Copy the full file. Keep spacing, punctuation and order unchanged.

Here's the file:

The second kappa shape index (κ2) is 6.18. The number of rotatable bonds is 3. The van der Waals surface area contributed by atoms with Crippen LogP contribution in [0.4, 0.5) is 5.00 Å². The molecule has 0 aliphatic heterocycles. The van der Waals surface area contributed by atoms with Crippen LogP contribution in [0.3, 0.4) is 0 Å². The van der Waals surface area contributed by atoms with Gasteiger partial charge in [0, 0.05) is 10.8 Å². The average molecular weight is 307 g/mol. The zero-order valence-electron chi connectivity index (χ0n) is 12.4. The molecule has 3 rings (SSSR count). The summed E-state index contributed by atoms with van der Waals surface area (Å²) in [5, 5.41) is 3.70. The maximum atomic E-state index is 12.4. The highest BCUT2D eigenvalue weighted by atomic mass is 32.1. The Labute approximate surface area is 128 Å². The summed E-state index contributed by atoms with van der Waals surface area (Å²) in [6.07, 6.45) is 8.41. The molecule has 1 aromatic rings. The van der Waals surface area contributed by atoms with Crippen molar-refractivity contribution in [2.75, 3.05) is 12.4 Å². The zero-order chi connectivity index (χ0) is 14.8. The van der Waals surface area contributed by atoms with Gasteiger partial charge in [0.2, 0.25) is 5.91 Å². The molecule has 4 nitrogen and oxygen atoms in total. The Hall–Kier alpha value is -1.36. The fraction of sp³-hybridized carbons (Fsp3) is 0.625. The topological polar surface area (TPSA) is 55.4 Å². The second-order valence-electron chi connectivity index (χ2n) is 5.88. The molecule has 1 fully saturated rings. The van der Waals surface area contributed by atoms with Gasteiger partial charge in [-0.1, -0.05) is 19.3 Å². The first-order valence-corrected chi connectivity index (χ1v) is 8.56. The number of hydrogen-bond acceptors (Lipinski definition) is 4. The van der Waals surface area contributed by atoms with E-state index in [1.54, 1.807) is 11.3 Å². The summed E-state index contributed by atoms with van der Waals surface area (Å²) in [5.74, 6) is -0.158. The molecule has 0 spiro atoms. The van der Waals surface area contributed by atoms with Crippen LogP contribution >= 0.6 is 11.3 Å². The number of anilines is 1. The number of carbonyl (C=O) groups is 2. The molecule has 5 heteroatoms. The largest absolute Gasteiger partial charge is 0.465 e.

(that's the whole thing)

The second kappa shape index (κ2) is 6.18. The number of rotatable bonds is 3. The van der Waals surface area contributed by atoms with Crippen LogP contribution in [0.4, 0.5) is 5.00 Å². The molecule has 0 aliphatic heterocycles. The van der Waals surface area contributed by atoms with Crippen LogP contribution in [0.3, 0.4) is 0 Å². The van der Waals surface area contributed by atoms with Gasteiger partial charge in [0, 0.05) is 10.8 Å². The average molecular weight is 307 g/mol. The zero-order valence-electron chi connectivity index (χ0n) is 12.4. The molecule has 3 rings (SSSR count). The summed E-state index contributed by atoms with van der Waals surface area (Å²) in [5, 5.41) is 3.70. The maximum atomic E-state index is 12.4. The highest BCUT2D eigenvalue weighted by atomic mass is 32.1. The Labute approximate surface area is 128 Å². The summed E-state index contributed by atoms with van der Waals surface area (Å²) in [6.07, 6.45) is 8.41. The molecule has 1 aromatic rings. The van der Waals surface area contributed by atoms with Crippen molar-refractivity contribution in [2.75, 3.05) is 12.4 Å². The zero-order chi connectivity index (χ0) is 14.8. The van der Waals surface area contributed by atoms with Gasteiger partial charge in [0.2, 0.25) is 5.91 Å². The molecule has 4 nitrogen and oxygen atoms in total. The Hall–Kier alpha value is -1.36. The fraction of sp³-hybridized carbons (Fsp3) is 0.625. The topological polar surface area (TPSA) is 55.4 Å². The second-order valence-electron chi connectivity index (χ2n) is 5.88. The molecule has 1 fully saturated rings. The van der Waals surface area contributed by atoms with Gasteiger partial charge in [-0.1, -0.05) is 19.3 Å². The first-order valence-corrected chi connectivity index (χ1v) is 8.56. The number of hydrogen-bond acceptors (Lipinski definition) is 4. The van der Waals surface area contributed by atoms with E-state index in [1.54, 1.807) is 11.3 Å². The summed E-state index contributed by atoms with van der Waals surface area (Å²) in [5.74, 6) is -0.158. The molecule has 0 spiro atoms. The van der Waals surface area contributed by atoms with Crippen LogP contribution >= 0.6 is 11.3 Å². The number of anilines is 1. The number of carbonyl (C=O) groups is 2. The molecule has 5 heteroatoms. The largest absolute Gasteiger partial charge is 0.465 e.